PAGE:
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Bed Bath & Beyond Reports Weak Fiscal 2016 Earnings Results

- By James Li

On Apr. 5, Bed Bath & Beyond Inc. (BBBY) reported $3.5 billion in net sales and diluted earnings per share of $1.84 for the quarter ending February 2017. Although the company had higher net sales compared to the prior-year quarter, earnings declined approximately seven cents per share. The weaker earnings performance suggests Bed Bath & Beyond is losing competitive power to companies like Tractor Supply Co. (TSCO) and TJX Companies Inc. (TJX).


Brief company and industry overview

The New Jersey-based home furnishings retailer sells an eclectic variety of branded bed, bath and kitchen accessories in over 1,500 stores around North America. As discussed in the company's 2016 10-K filing, Bed Bath & Beyond strives to offer its products at the appropriate price and present them in a distinctive manner that maximizes customer convenience and perception. The company also has strong customer service, especially for important life events including weddings, graduations and baby showers.

Bed Bath & Beyond operates in the "highly competitive retail industry," which includes companies like Tractor Supply Co. and TJ Maxx. These two companies also offer products and services that BBBY produce, presenting Bed Bath & Beyond "no assurance that [such operations] will have a material adverse effect" on its earnings performance.

Company reports poor earnings for fiscal 2016

Bed Bath & Beyond reported weak earnings for the 12 months from March 2016 to February 2017, including net earnings of $4.58 per diluted share and net sales of $12.2 billion. These values represent a decrease of about 42 cents per diluted share and an increase of $0.1 billion from the prior year respectively. Comparable sales for fiscal 2016 dropped 0.6% from fiscal 2015 values as comparable sales from stores dropped approximately 2% to 3% for the year.

CEO Steven Temares reported that although the company made significant investments to evolve the company and deliver a "strong foundation of differentiated" products and services, management still expects net earnings to decline as much as 10% for the 12 months from March 2017 to February 2018.

Company has weak outlook for 2017 relative to its competitors

Although the company has a profitability rank of 8, Bed Bath & Beyond still has declining growth potential for 2017. The company's operating margin, net margin and return on assets have dropped near a 10-year low. Over the past five years, the company's operating margin and gross margin lost about 5.3% and 1.7% per year respectively.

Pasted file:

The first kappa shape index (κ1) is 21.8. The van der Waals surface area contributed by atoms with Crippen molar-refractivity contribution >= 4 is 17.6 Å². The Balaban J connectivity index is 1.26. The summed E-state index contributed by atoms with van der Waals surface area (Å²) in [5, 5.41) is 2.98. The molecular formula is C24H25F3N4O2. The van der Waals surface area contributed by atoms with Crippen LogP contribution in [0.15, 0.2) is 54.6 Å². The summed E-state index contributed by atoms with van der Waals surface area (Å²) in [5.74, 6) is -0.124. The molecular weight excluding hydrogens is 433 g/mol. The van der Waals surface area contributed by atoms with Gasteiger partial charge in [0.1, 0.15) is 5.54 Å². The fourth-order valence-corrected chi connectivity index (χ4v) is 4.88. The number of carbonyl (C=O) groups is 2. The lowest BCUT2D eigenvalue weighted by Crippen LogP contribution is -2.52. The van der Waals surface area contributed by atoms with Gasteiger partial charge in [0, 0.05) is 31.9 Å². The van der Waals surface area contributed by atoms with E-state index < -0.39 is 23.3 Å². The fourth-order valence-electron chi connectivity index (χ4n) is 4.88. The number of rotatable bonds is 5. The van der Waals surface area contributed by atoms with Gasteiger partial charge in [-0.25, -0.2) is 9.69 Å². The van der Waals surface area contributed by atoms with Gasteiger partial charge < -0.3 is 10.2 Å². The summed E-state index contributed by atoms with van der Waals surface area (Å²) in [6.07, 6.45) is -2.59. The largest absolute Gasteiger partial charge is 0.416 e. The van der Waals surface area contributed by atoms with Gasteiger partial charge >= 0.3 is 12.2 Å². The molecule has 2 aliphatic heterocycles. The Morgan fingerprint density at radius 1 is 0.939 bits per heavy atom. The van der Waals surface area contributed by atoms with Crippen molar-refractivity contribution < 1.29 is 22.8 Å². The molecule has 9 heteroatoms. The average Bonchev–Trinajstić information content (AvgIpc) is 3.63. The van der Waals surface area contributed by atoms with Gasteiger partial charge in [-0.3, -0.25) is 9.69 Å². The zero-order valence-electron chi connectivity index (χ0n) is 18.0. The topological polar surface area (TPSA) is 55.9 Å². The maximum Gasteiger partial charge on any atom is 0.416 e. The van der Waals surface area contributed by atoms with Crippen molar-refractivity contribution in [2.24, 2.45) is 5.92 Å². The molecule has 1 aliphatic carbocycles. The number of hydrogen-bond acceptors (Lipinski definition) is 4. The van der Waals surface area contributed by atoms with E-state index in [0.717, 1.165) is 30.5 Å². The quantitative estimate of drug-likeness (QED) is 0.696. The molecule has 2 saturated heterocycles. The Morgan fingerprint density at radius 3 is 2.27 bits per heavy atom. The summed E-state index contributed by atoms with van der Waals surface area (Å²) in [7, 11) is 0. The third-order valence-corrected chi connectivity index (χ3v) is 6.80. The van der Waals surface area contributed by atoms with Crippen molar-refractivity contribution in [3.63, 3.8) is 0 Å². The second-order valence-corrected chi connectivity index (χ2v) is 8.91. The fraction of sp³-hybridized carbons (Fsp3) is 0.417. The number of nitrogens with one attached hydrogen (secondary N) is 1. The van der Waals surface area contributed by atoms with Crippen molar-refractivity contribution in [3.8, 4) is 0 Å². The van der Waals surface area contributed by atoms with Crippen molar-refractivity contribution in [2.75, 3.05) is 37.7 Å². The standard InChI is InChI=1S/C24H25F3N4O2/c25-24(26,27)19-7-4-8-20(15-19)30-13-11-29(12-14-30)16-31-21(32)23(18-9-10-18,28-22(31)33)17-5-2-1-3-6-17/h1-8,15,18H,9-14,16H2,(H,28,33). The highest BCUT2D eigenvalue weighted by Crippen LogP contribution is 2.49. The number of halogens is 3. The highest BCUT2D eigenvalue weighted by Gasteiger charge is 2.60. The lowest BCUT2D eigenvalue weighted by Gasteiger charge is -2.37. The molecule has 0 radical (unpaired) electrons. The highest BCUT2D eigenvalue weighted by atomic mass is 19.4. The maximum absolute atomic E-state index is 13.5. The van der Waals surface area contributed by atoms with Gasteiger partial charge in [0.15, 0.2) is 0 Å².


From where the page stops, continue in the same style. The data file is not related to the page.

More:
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Bed Bath & Beyond currently has a fair Piotroski F-score of 5, suggesting a modest business operation. For about nine of the past 10 years, the company scored a 1 for just five of the nine criteria: positive net income, positive cash flow from operations, cash flow return on assets less than return on assets, changes in leverage and changes in shares outstanding. Table 1 details the breakdown of the company's Piotroski F-score.

Table 1: Breakdown of Bed Bath & Beyond's Piotroski F-score, Past 10 Years

Over the past 15 years, Bed Bath & Beyond generally had weak F-scores compared to its peers. While all three companies had volatile F-scores, both Tractor Supply Co. and TJ Maxx had higher F-scores than Bed Bath & Beyond did in approximately 80% of the past 60 quarters. Additionally, the company's F-score has seldom exceeded 7 since 2012.

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Bed Bath & Beyond's financial strength ranks a modest 6 out of 10, with interest coverage of about 15.6 and just 32 cents in cash for every $1 of debt. The company's cash-debt and equity-asset ratios are both near a 10-year low, suggesting potential for long-term financial distress.

Conclusions

As the company reported weak earnings and offered a poor fiscal 2017 outlook, Bed Bath & Beyond's stock price traded 3% lower than its previous close of $38.98 per share.

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Although the company trades significantly below its Peter Lynch earnings line and price-sales valuations, Bed Bath & Beyond is a potential value trap due to declining profit margins.

Disclosure: I do not have a position in the stocks mentioned.

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This article first appeared on GuruFocus.